FIGS. 16A and 16B illustrate nanoshells having various outer shell thicknesses. Nanoshells are nanoparticles having a diameter ranging from a few nanometers up to about 5 microns. The nanoshells are composed of a non-conducting, semiconductor or dielectric inner core layer and an ultra thin conducting outer shell layer. In the exemplary embodiment of FIG. 16A, nanpshell 190 is spherically shaped and has an outer spherical shell 192 made from gold. A portion 194 of outer shell 192 has been removed in FIG. 16A so that the inner spherical core 196 is visible. Inner core 196 is made from silicon dioxide. Other common materials that may be utilized for the inner core include, but are not limited to, gold sulfide, titanium dioxide, polymethyl methacrylate, polystyrene and macromolecules such as dendrimers. Metals which are well suited for use in the outer shell also include, but are not limited to silver, copper, platinum, palladium, lead, iron and the like, Nanoshells may be made with various inner core diameters and outer shell thicknesses. FIG. 16B illustrates another nanoshell 200 having a thinner outer shell 202 compared with the outer shell 192 of FIG. 16A. The nanoshell in FIG. 16B also has a section 204 of outer shell 202 removed so that the inner core 196 is visible.

Nanoshells have a unique ability to interact with specific wavelengths of electromagnetic radiation and effectively convert the incident radiation into heat energy. By adjusting the relative core and shell thicknesses, and choice of materials, nanoshells can be fabricated that will react with or scatter light at any wavelength across much of the ultraviolet, visible and infrared range of the electromagnetic spectrum. The nanoshell may therefore be tuned to specific wavelengths of electromagnetic radiation and the conversion of incident radiation to heat energy can be optimized.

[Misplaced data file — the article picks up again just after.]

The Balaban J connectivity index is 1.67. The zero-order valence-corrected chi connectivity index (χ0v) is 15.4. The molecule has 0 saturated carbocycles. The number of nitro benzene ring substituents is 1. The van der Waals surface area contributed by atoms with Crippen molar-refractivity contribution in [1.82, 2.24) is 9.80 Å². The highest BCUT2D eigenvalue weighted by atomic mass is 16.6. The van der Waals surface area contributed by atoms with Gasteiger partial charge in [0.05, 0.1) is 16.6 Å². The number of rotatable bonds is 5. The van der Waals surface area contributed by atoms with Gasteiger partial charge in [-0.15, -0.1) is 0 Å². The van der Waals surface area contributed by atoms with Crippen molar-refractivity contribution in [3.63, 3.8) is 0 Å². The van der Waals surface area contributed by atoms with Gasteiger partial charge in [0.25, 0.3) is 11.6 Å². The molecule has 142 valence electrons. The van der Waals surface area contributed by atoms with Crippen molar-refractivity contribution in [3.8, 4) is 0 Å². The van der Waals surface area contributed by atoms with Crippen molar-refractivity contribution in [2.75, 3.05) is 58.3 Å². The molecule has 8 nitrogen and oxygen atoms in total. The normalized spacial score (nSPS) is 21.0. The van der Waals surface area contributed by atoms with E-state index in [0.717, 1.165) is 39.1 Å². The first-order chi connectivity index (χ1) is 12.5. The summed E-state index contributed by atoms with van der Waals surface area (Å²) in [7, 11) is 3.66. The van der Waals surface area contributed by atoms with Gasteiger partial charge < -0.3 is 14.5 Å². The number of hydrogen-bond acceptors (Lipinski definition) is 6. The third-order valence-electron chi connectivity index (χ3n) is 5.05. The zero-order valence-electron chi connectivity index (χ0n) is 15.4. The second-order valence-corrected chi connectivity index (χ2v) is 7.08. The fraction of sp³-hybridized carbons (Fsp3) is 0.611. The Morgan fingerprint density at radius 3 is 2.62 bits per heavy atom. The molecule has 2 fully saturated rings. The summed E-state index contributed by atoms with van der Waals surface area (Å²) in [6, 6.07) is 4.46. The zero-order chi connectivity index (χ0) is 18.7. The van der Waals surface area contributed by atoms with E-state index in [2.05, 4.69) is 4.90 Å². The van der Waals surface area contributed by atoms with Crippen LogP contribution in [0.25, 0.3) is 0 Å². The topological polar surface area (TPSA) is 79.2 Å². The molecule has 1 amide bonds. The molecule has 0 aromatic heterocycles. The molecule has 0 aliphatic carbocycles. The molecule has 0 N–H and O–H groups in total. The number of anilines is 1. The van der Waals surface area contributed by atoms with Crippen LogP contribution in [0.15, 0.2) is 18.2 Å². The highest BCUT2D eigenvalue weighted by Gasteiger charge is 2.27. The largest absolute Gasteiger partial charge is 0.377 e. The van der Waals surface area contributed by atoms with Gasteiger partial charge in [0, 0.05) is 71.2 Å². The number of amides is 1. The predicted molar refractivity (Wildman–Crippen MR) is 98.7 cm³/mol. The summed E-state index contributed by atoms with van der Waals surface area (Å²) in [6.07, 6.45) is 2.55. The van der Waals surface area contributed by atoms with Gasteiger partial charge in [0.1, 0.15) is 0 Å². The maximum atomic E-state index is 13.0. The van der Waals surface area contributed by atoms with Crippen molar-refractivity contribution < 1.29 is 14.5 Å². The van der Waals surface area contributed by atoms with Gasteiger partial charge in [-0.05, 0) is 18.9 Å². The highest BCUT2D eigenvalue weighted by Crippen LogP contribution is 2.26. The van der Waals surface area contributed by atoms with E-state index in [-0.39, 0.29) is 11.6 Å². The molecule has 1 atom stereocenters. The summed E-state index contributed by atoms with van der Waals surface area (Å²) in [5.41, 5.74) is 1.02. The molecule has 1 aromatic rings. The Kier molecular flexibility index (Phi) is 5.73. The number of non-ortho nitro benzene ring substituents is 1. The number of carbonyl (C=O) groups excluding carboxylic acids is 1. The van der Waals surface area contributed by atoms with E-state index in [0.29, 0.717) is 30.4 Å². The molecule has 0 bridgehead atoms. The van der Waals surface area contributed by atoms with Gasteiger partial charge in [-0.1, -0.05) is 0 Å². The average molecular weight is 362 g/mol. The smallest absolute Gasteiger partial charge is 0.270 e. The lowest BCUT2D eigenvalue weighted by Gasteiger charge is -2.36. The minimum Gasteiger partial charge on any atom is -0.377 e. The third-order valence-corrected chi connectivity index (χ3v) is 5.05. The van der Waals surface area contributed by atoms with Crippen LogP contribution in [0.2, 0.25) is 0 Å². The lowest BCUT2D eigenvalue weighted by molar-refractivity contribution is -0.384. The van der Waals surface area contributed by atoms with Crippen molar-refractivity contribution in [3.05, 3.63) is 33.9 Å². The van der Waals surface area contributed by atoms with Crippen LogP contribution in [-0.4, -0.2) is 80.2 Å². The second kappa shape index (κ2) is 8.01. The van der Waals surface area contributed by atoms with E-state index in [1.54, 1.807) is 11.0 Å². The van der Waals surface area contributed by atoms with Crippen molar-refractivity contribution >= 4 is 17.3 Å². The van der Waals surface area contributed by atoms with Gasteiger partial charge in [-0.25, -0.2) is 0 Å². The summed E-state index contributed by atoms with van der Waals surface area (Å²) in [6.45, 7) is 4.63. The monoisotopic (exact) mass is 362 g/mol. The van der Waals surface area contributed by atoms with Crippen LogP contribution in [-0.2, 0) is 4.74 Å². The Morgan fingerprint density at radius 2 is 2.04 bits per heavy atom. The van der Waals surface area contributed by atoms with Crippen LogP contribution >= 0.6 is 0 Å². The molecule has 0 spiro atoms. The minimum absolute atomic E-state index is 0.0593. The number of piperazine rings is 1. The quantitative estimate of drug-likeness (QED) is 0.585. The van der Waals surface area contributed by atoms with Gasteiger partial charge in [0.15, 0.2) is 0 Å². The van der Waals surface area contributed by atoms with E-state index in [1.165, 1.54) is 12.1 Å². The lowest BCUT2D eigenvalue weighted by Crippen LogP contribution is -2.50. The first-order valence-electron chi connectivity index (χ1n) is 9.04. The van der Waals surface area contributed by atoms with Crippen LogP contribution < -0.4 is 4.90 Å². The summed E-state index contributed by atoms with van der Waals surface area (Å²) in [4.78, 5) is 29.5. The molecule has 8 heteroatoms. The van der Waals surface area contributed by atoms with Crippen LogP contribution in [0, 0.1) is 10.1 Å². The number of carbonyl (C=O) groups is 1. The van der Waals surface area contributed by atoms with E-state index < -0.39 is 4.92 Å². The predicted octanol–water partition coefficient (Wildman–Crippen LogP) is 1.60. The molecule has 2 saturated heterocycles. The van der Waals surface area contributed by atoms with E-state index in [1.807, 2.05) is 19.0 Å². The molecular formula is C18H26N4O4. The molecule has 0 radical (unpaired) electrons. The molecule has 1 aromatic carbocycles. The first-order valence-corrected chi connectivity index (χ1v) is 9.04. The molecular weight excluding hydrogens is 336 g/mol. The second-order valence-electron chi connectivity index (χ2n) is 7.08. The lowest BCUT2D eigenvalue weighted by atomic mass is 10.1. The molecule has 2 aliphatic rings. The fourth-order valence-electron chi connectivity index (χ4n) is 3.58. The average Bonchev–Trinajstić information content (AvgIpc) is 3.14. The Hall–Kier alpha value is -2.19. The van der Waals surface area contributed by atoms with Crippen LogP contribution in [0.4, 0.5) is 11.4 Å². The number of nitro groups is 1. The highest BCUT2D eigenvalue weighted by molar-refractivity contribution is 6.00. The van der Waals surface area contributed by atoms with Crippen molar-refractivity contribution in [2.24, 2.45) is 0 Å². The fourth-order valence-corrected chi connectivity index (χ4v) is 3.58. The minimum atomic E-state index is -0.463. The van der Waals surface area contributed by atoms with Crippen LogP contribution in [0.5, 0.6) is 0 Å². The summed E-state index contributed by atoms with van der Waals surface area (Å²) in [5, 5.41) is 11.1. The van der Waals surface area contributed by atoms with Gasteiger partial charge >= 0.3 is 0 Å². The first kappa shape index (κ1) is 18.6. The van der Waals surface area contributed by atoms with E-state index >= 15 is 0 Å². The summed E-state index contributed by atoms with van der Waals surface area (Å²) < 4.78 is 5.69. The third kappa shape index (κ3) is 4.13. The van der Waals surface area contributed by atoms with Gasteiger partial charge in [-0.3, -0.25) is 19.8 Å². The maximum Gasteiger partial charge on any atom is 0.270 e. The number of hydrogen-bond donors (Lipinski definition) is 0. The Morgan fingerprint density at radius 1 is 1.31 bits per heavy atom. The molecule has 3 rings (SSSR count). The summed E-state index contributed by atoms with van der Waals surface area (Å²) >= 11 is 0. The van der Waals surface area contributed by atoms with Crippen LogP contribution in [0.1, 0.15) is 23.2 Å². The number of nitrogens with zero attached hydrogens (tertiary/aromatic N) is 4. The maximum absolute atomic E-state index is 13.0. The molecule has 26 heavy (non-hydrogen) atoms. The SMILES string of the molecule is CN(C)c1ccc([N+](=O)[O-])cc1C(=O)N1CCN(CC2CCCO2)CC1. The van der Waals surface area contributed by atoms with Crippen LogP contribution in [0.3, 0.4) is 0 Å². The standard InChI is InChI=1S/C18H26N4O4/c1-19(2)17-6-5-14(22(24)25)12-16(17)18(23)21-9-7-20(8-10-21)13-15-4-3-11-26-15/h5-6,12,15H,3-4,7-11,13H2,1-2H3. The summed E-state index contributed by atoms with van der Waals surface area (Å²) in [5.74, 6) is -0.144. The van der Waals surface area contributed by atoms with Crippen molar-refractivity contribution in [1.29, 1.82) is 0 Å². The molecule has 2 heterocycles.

FIG. 17 shows a graph 210 of the optical resonances of metal nanoshells having various ratios of core radius to shell thickness. In FIG. 17, nanoshells 212 and 214 both have a 60 nm inner core made from silicon dioxide. Nanoshell 212 has a gold outer shell, 20 nm thick and the resulting maximum absorption wavelength is approximately 740 nm. As the shell thickness decreases, the maximum absorption wavelength increases. Nanoshell 214 has a gold shell layer 5 nm thick and the resulting maximum absorption wavelength is approximately 1010 nm. The tunability of nanoshells, including the relationship between the ratio of core diameter to shell thickness and maximum absorption wavelength is more fully discussed in U.S. Pat. No. 6,344,272 which is incorporated herein by reference in its entirety.

Nanoshells are well described in the scientific and patent literature. Other aspects of nanoshells such as manufacturing methods, materials and principles of operation are described in U.S. Pat. Nos. 6,428,811; 6,530,944; 6,645,517; 6,660,381; 6,685,730; 6,699,724; 6,778,316; and 6,852,252, the entire contents of which are incorporated herein by reference in their entirety.